My best friend May and I used to do crazy things together when we were undergrads more than a decade ago. For example, we would walk on the elevated road and then the bridge for motor vehicles to cross a river at 2.00 in the morning.
Today, an unexpected short religious ritual held during the lunch break reminded me of mad old days. May bought a 'paper gift' and we managed to deliver it by reducing it to ashes, i.e., burning it.
In Chinese folk beliefs, the dead, whether ascending to Heaven or suffering in Hell, still need daily necessities, luxury items, all sorts of consumer goods and, above all, money. While on few occasions people would immolate real stuff (yes, they even burn apple notebooks or flat TVs), most of the time paper crafts are used instead. Thus, it is popular to burn a paper model car, miniature paper house, paper TV or so for a deceased family member, as well as 'paper money' (precisely 'joss paper', not real banknotes), in the funeral and other subsequent remembrance rituals.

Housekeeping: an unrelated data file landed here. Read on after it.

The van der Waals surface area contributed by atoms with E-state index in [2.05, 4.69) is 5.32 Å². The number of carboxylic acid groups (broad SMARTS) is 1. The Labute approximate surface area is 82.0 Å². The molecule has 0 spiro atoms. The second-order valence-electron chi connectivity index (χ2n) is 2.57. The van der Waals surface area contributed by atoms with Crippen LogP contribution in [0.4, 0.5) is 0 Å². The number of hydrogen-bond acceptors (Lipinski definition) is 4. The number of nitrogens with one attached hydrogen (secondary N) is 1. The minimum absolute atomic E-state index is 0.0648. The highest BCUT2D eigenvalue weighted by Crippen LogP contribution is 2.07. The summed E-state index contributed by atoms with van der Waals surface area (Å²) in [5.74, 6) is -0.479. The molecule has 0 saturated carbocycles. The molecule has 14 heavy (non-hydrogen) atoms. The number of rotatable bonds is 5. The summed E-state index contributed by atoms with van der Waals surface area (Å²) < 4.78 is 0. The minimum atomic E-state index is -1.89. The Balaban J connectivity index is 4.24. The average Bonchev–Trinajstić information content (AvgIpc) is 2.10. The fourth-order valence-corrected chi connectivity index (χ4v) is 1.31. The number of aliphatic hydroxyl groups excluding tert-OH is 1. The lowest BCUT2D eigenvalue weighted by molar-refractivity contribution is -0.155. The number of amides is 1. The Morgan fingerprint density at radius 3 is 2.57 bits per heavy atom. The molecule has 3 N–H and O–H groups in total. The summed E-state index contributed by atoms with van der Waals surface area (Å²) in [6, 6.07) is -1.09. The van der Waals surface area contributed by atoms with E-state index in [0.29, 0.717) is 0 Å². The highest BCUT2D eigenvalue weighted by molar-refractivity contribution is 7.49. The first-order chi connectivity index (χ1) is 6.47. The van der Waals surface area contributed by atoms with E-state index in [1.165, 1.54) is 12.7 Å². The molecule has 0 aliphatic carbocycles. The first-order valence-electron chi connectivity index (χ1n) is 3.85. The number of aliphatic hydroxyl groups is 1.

However, because of growing environmental and global-warming concerns, people are discouraged from burning such paper items nowadays. It is not uncommon to see a burner outside a temple sealed and made redundant. It is particularly true in Taipei.
Normally, a paper item would be made of bamboo splints and tissue paper, but what May bought is made of quality cardboard and coated paper by SKEA, a studio which makes literally any stuff with paper (visit the website and check out their fab produtcs), as long as you provide a photo.
As May and I couldn't find a temple with a burner, after the second attempt in Cihui Tang (慈惠堂), we followed a trail from the back of this temple into a hill, Tiger Mountain, neighbouring Elephant Mountain where Fanne and I heard cicadas singing.
Without a burner, which would provide enough heat to burn down the tough cardboard, we built a super tiny fire with May's business cards as 'fuel'. It took a while because the cardboard was so heavy-duty, industrial-strength. At one point I doubted whether this paper gift was meant to burn or made to last. Fortunately, it turned into ashes before all of May's cards were used up.
(See, while the gift has burnt to ashes, a corner of her business card bearing her name is still there.)
On the one hand, I believe, SKEA should be proud of their well-crafted products, but on the other, they should also worry about those who can't find a proper burner.
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